Fight Less, Win More

Nathaniel Fick, a former Marine captain and veteran of the fighting in Afghanistan and Iraq, is now back in Afghanistan teaching counterinsurgency. What he’s teaching is pretty basic COIN doctrine:

Welcome to the paradoxical world of counterinsurgency warfare — the kind of war you win by not shooting.

The objective in fighting insurgents isn’t to kill every enemy fighter — you simply can’t — but to persuade the population to abandon the insurgents’ cause. The laws of these campaigns seem topsy-turvy by conventional military standards: Money is more decisive than bullets; protecting our own forces undermines the U.S. mission; heavy firepower is counterproductive; and winning battles guarantees nothing.

That’s all true, of course, even though it goes against every instinct of the American soldier. Still, actually implementing these tenets is no simple task.

Consider, for example, the question of roads. When U.N. teams begin building new stretches of road in volatile Afghan provinces such as Zabul and Kandahar, insurgents inevitably attack the workers. But as the projects progress and villagers begin to see the benefits of having paved access to markets and health care, the Taliban attacks become less frequent. New highways then extend the reach of the Karzai administration into previously inaccessible areas, making a continuous Afghan police presence possible and helping lower the overall level of violence — no mean feat in a country larger and more populous than Iraq, with a shaky central government.

Elementary, really. But the guerrillas know that, too. And it only takes a couple of well-placed, well-timed attacks to destroy months of work and millions of dollars of assets. Still, two steps forward, one step back is better than no steps forward.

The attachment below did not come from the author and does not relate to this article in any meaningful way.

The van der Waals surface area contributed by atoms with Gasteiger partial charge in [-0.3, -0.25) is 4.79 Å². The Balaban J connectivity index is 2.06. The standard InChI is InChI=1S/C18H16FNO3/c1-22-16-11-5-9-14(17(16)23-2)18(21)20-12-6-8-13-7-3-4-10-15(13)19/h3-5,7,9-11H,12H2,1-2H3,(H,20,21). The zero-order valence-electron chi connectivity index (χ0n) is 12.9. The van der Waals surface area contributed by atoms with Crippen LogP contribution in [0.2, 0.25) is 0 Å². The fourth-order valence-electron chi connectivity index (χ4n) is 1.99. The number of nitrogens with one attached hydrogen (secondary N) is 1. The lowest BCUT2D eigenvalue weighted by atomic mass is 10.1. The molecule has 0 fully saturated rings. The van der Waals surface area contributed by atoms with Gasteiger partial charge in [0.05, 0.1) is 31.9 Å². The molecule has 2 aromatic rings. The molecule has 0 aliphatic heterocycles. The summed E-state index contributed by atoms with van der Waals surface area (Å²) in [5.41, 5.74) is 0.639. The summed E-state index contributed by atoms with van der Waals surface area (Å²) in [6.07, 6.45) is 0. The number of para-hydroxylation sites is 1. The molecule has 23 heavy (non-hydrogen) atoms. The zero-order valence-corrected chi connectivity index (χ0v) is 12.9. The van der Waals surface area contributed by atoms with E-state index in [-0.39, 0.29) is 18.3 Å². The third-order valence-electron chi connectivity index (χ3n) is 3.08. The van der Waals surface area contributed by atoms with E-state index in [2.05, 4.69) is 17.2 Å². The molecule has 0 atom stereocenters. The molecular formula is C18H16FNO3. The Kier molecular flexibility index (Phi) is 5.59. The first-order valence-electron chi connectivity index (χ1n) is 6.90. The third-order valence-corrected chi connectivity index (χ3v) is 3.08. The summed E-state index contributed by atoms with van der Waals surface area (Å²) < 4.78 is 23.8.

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James Joyner
About James Joyner
James Joyner is Professor and Department Head of Security Studies at Marine Corps University's Command and Staff College. He's a former Army officer and Desert Storm veteran. Views expressed here are his own. Follow James on Twitter @DrJJoyner.


  1. Patrick T McGuire says:

    This reminds me of an old Bill Cosby skit where he talks about driving on a icy road when the car suddenly goes into a skid. He remembers from driver ed class that, when skidding, the driver should turn in the direction of the skid. Cosby then, in his own very unique and ingenious style, muses that to him that sounds like being in a boxing match and leaning into a punch. So of course he steers in the opposite direction and the rest of the skit is hilarious.

    While this method of fighting insurgents may be the correct approach (I have no expertise here), it does seem counter intuitive. It seems to have elements of Gandhi’s passive resistance philosophy which proved very effective for him.

    However, the bottom line still remains that there are people out there who are conducting armed aggression and to me it would seem that, to one degree or another, they need to be hunted down and killed. While we may not be able to kill them all, one would hope that they eventually get the message that they can not win by fighting against a superior military force.

  2. Cernig says:

    James, thanks for the link. Instructive reading, especially when paired with the NY Times article today “How a Good war In Afghanistan Went Bad“. Security in Afghanistan has definitely deteriorated since the heady days of 2003 – and every step can be attributed directly to a concentration on Iraq which starved Afghanistan of troops, aid, a focus on AQ and the Taliban and even an opportunity to take a step back and re-evalute COIN doctrine.

    Underlying many of the decisions, officials say, was a misapprehension about what Americans would find on the ground in Afghanistan. “The perception was that Afghans hated foreigners and that the Iraqis would welcome us,” said James Dobbins, the administration’s former special envoy for Afghanistan. “The reverse turned out to be the case.”

    Regards, C